- A woman who is made redundant while on maternity leave should not have to apply for a suitable alternative role; she must be offered that vacancy ahead of other employees.
In a genuine redundancy situation, you need to make sure that the employee is not disadvantaged (and, in the case of suitable alternative roles, is actually given an advantage over others). If you include attendance as a selection criterion, for example, you must discount the employee’s pregnancy or maternity-related absence.
But there is a danger of over-compensating. Acas advises that, in a redundancy process, you should do no more than is reasonably necessary to ensure that the woman is not disadvantaged where it would prejudice the position of others at risk of redundancy.
2. Disciplinary situations
Many employers are understandably wary of instigating a disciplinary process against an employee while she is on maternity leave, whether the issue arose pre-maternity, or after her leave began.
But there is nothing wrong in principle with tackling this head-on – in the right way. When and how you should go about this are decisions to be made in each individual situation. Subject to taking action appropriately – avoid the CML period at the very least, for example, and take account of the employee’s personal circumstances – maternity leave doesn’t protect an employee from facing up to disciplinary charges.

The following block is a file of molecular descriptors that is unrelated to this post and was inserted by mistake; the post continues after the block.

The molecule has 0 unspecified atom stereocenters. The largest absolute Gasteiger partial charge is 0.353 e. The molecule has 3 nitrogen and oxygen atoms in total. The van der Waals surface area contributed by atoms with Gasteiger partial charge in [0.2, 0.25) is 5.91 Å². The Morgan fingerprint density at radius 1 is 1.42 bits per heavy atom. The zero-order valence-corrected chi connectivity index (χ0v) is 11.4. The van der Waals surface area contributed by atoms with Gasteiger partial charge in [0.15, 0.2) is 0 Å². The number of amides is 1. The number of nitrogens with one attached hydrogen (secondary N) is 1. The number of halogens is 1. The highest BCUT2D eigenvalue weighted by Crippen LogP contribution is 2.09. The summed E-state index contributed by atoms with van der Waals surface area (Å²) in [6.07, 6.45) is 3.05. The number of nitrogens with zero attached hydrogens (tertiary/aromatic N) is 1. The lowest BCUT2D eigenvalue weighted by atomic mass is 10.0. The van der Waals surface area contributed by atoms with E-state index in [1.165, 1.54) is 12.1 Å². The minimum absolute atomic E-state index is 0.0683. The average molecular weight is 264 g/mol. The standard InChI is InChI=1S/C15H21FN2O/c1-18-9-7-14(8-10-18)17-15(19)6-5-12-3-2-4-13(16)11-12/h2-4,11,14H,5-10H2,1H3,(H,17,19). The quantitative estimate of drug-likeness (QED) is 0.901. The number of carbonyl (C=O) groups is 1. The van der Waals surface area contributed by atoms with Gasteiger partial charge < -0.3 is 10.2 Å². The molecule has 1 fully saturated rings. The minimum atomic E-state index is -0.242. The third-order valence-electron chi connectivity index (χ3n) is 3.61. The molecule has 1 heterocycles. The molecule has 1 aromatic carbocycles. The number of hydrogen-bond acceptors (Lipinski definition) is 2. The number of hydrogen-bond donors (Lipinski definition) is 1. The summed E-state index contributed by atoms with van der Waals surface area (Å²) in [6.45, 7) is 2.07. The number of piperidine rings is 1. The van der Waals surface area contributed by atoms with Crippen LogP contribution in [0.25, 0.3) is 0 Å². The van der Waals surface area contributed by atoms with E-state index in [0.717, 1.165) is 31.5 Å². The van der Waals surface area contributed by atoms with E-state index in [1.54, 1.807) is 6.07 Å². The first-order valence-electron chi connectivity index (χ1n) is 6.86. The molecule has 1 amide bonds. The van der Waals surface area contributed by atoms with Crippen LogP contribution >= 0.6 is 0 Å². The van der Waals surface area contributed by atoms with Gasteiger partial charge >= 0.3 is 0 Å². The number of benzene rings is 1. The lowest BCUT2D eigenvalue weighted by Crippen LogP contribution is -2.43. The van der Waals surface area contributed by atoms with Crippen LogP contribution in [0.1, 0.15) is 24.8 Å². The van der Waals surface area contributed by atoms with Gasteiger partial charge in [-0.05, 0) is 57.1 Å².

It is important that the employee is treated fairly and is not disadvantaged in the investigation or at any stage of the process by being on maternity leave. You’ll need to be prepared to accommodate the employee, on a practical level. You cannot compel her to attend meetings, for example, and so you might have to conduct the process in writing rather than in person or ask if you can visit her at home.
It is all too easy sometimes for an employee dismissed while on maternity leave to connect the dismissal and her pregnancy/maternity. Employers must be mindful of this and of the possibility of dismissal being automatically unfair or discriminatory where the reason, or main reason for dismissal is related to the employee’s maternity leave, or to her pregnancy, or to the birth of her child. It’s essential to avoid any suggestion that that might have been the case.
Note that the employee will retain her right to be paid SMP for the entire maternity period if she is dismissed.
When the employee returns to work
There is no guarantee that an agreed return date is the date on which things will go back to pre-maternity normality.
There are various rules that apply when an employee wants to cut short, or extend, her agreed maternity leave period. If she wants to take more time off once her maternity leave ends, then that is possible with your agreement. She might, if she qualifies, take parental leave once her AML has expired. Or she might request annual leave. And she might decide not to return at all, in which case the usual termination provision in her contract would apply.
If the employee takes no more than 26 weeks’ maternity leave, she is entitled to return to the same job, with the same/no less favourable (and perhaps even better if she would have received a payrise during her absence) terms and conditions, as she had pre-maternity leave.